As illustrated in Fig. 1, some conditions under which the invention is used require that a second flow of air, for example, through a path of flow B, be conducted in heat exchange relation to the main flow of air through the path of flow A, in order to obtain a desired pressure in the cooled air fed to the cabin 23. The reason for this is that in absorbing heat energy or work from the flow of air in the path A, the heat extraction tion means in said path of air of the path of flow A is carried directly from the heat extraction engine IE to the receiver, represented by the compartment 23a, in which the air is to be utilized either as atmosphere for a human-occupied cabin or as a cooling medium or source of oxygen for instrumentalities in the compartment 23a.

I claim as my invention:

1. A cooling system for use in a high speed aerial vehicle of the general character described, comprising: means establishing a path of flow of gaseous medium'from a source of pressure to a point of ultimate disposition; work extracflow to cool the gaseous medium; evaporative cooling means in said path of flow for cooling the gaseous medium, said cooling means being-characterized by having a substance which, by its evaporation, produces a cooling action; means driven by said work extractionmeans for absorbing the power generated by said work extraction means; a second evaporative cooling means; and means for conducting a fluid stream in heat exchange relation to said second evaporative cooling means and to the gaseous medium in said path of flow.

2. In a cooling system for high speed aerial vehicles: air compressing means; duct means to convey air from said air compressing means to a point of ultimate disposition; a turbine in said duct means to'cool said air; an evaporative cooler in said duct means between said air compressing A heat ex-' means and said turbine to cool the air priorto its passage through said turbine, said evaporative cooler comprising heat conductive walls forming a path of flow for said air and means forming a chamber to hold a body of liquid in heat exchange relation to said walls so that the liquid, by boiling, will cool the air passing through said evaporative cooler, said chamber having a vapor outlet; a booster compressor in said duct means between said turbine and said air compressing means, connected to said turbine so as to be driven thereby; a heat exchanger in said duct means downstream from said turbine; and means for passing a fluid stream through said heat exchanger in heat exchange relation to the air flowing therein.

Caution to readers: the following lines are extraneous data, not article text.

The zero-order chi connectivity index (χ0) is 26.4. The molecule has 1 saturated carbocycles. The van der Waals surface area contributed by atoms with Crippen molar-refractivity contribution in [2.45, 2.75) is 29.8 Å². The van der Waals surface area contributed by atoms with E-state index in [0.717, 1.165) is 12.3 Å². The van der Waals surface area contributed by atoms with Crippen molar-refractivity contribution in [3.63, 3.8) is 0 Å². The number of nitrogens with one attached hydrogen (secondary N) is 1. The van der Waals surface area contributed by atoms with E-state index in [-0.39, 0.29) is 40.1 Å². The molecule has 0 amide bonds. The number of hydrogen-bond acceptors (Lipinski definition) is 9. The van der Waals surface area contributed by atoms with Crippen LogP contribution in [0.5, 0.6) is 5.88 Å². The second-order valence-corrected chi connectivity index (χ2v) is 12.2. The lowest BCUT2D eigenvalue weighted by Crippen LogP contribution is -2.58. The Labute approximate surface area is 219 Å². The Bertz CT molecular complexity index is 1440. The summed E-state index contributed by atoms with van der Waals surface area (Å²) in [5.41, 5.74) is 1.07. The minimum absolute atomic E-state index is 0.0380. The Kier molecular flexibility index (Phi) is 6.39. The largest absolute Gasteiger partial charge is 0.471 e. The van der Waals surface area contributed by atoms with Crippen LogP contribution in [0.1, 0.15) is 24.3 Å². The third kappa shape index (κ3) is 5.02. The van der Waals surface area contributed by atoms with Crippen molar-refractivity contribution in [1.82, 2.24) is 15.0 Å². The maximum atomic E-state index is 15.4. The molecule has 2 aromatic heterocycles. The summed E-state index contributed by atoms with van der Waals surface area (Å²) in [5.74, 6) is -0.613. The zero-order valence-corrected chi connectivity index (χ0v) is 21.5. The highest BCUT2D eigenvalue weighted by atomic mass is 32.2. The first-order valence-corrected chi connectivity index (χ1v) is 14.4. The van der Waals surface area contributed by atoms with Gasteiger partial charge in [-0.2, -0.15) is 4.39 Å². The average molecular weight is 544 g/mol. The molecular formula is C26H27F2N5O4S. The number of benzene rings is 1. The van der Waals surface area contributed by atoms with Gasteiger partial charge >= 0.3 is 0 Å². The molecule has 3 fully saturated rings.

3. In a cooling system for high speed aerial vehicles: air compressing means; duct means to convey air from said air compressing means to a point of ultimate disposition; a turbine in said duct means to cool said air; an evaporative cooler in said duct means between said air compressing means and said turbine to cool the air prior to its passage through said turbine, said evaporative cooler comprising heat conductive walls forming a path of flow for said air andmeans forming a chamber to hold a body of liquid in heat exchange relation to said walls so that the liquid, by boiling, will cool the air passing through said evaporative cooler, said chamber having a .vapor outlet; a booster compressor in said duct means between said turbine and said air compressing means, connected to said turbine so as to be driven thereby; a heat exchanger in said duct means; and means for passing a fluid stream through said head exchanger in heat exchange relation to the air flowing therein. l

4. In a cooling system for high speed aerial vehicles: air compressing means; duct means to convey air from said air compressing means to a point of ultimate disposition; a turbine in said duct means to cool said air; an evaporative cooler in said duct means between said air compressing means and said turbine to cool the air prior to its passage through said turbine, said evaporative cooler comprising heat conductive walls forming a path of flow for said air and means forming a chamber to hold a body of liquid in heat exchange relation to said walls so that the liquid, by boiling, will cool the air passing through said evaporative cooler, saidchamber having a vapor outlet; a booster compressor in said duct means connected to said turbine so as to be driven thereby; a heat exchanger in said duct means downstream from said turbine; and means for passing a fluid stream through said heat exchanger in heat exchange relation to the air flowing therein.